Verapamil chemical structure
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Verapamil (brand names: Isoptin®, Verelan®, Calan®) is a medical drug that acts as an L-type calcium channel blocker. It is used in the treatment of hypertension, angina pectoris, and some types of arrhythmia. more...

Valproate semisodium
Valproic acid
Vecuronium bromide

Verapamil is generally effective for migraine but it takes about 2 weeks to work. Verapamil is effective in migraine variants such as hemiplegic migraine (Yu and Horowitz, 2003). It also may be helpful in Menieres disease, although this has not yet been documented by a controlled study. Nimodipine has been reported to be helpful for Meniere's disease.

Verapamil is a class IV antiarrhythmic agent, and decreases conduction through the AV node.

Some possible side effects of the drug are headaches, facial flushing, dizziness, swelling, and constipation.

Verapamil is also used in cell biology as an inhibitor of drug efflux pump proteins such as P-glycoprotein. This is useful as many tumor cell lines overexpress drug efflux pumps, limiting the effectiveness of cytotoxic drugs or fluorescent tags. Its also used in fluorescent cell sorting for DNA content, as it blocks efflux of a variety of DNA-binding fluorochromes such as Hoechst 33342.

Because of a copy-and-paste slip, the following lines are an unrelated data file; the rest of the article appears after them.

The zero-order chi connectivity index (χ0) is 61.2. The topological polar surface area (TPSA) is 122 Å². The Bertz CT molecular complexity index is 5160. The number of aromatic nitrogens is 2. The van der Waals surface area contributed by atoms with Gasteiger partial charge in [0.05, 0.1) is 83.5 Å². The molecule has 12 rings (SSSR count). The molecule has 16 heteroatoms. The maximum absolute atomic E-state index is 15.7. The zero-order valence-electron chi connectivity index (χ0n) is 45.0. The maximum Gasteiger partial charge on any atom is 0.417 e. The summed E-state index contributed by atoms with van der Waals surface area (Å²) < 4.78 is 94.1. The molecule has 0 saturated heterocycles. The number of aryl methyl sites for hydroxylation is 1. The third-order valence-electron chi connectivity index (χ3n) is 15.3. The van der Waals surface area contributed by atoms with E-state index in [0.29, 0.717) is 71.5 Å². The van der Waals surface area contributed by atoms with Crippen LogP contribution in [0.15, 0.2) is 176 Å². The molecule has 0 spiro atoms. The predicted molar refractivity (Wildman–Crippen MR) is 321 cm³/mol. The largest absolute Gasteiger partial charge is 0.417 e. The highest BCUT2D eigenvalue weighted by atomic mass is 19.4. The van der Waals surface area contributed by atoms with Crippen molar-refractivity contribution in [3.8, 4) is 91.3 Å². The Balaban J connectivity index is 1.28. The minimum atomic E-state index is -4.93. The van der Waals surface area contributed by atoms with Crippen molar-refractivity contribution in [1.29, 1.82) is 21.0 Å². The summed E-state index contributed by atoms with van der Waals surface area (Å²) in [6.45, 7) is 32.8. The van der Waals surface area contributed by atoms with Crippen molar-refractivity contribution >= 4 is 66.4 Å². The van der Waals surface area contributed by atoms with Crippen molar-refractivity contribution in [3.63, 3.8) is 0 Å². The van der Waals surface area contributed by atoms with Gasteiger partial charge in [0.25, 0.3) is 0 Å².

In case of emergency/overdose

In case of overdose, call your local poison control center at 1-800-222-1222. If the victim has collapsed or is not breathing, call local emergency services at 911.


  • Annu Rev Pharmacol Toxicol. 1996;36:161-8. P-glycoproteins and multidrug resistance. Bellamy WT.


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Inhaled verapamil-induced bronchoconstriction in mild asthma
From CHEST, 7/1/91 by Eloise Harman

Since altered regulation of intracellular calcium concentration may be the final common pathway in the pathogenesis of asthma, [1] considerable interest has been generated in evaluating the efficacy of calcium channel blockers in this disease. [2] The results of several studies indicate that these agents generally do not alter resting airway caliber, but modestly alter experimentally induced asthma, depending upon the agent, dose, and method of provocation. [3-11]